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Magnetic permeability

Matter inside magnetic fields

Up to now we examined the action of force between a current through a wire and magnets. As we have seen, electric current is the cause of magnetic fields. The matter surrounding us is made out of atoms, which consist of positively charged protons, neutrons and negatively charged electrons. Moving charges cause magnetic fields and magnetic fields influence charged particles. Electrons and protons don't stick together, but move around each other. The mass of protons is much higher than those of the electrons and so the movement of the electrons is stronger than those of the protons. The moving charges of atoms interact therefore inevitably with magnetic fields. Let's ignore the mathematics of quantum physics and have a look at the macroscopic effects of matter inside magnetic fields.

Magnetic constant

As well as a current through a wire amplifies or weakens magnetic fields, matter effects those fields, too. The index characterizing those influence is the magnetic constant. We have seen those constant before at formula [3.17] as the ratio between the magnetic flux density B and the magnetic field strength H. Inside a vacuum with no atoms around, we get a value of:

μ0 = 4 * π * 10-7 N/A2 ≈ 1,2566 * 10-6 N/A2

Relative permeability

The permeability of a substance is often given in relation to the magnetic constant in free space. The relative permeability μr is the ratio between the permeability of the substance μ and the permeability of free space μ0:


Diamagnetic materials

Materials with a relative permeability μr < 1 are called diamagnetic. As we will see at the chapter about induction, matter is always diamagnetic in principle. A relative permeability lower than 1 means the magnetic field is weakened inside the material. Caused by that, an action of force pointing to lower field strength takes place. Simplified: Diamagnetic materials are repulsed by magnetic fields, no matter if the north or south pole of a magnet is moved towards them.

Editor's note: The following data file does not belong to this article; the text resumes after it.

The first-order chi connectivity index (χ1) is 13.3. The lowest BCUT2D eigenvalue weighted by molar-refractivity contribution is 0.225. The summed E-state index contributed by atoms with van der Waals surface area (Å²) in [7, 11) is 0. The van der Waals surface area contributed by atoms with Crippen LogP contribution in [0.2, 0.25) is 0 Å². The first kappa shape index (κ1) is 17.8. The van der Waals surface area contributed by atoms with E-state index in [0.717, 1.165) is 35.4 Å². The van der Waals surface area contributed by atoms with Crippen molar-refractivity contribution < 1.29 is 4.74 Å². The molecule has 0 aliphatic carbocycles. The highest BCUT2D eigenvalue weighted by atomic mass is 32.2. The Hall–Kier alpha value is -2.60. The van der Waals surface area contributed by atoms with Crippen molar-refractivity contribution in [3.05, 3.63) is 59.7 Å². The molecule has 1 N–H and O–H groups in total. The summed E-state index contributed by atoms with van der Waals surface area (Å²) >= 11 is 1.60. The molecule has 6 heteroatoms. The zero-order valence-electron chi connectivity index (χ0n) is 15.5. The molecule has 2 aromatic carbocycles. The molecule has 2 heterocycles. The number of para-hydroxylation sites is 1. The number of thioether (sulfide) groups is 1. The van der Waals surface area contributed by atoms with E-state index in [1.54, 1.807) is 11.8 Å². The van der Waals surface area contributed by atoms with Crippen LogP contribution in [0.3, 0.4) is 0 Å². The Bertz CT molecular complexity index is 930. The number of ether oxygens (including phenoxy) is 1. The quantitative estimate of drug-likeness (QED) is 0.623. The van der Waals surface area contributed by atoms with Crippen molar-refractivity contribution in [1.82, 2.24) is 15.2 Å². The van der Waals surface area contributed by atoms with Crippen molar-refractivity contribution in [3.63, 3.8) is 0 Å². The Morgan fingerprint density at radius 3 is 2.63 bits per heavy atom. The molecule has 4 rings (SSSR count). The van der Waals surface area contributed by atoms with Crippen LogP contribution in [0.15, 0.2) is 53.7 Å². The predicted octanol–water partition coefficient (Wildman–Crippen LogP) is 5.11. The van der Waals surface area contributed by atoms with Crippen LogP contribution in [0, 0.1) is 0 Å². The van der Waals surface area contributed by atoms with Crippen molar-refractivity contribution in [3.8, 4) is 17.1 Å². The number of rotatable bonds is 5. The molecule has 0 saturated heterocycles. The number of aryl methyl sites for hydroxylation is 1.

Paramagnetic materials

Inside paramagnetic materials, then relative permeability μr is greater than 1. In macroscopic dimensions, those materials are free of charge, because the number of protons equals the number of electrons. Concerning the movement of the electrons around the atomic nuclei, a magnetic moment is generated. Those magnetic moment can't be observed at macroscopic scales, because the single moments are not arranged in parallel but in different directions. Therefore the sum of those magnetic moments is zero.
If a paramagnetic material is exposed to an external magnetic field, the magnetic moment of some atoms start pointing in parallel to the direction of the external field. Those arrangement of the "magnetic spins" causes an enforcement of the magnetic field insides the material. In principle, the mechanism of weakening the strength of the external field takes place, too, but the paramagnetic effect is stronger than that.
Paramagnetic materials are attracted by areas of higher field strength of external magnetic fields. There is no matter if a north or south pole of a magnet is moved towards them.

Ferromagnetc materials

If there is μr >> 1, a material is called ferromagnetic. The magnetic moments of those atoms or molecules are very distinctive, meaning the paramagnetic effects inside of those materials are very strong.
Ferromagnetic materials are attracted to magnets, the force always points to the direction of higher field strength. The best known ferromagnetic material is iron and from the Latin word for iron (ferrum), the name was created.

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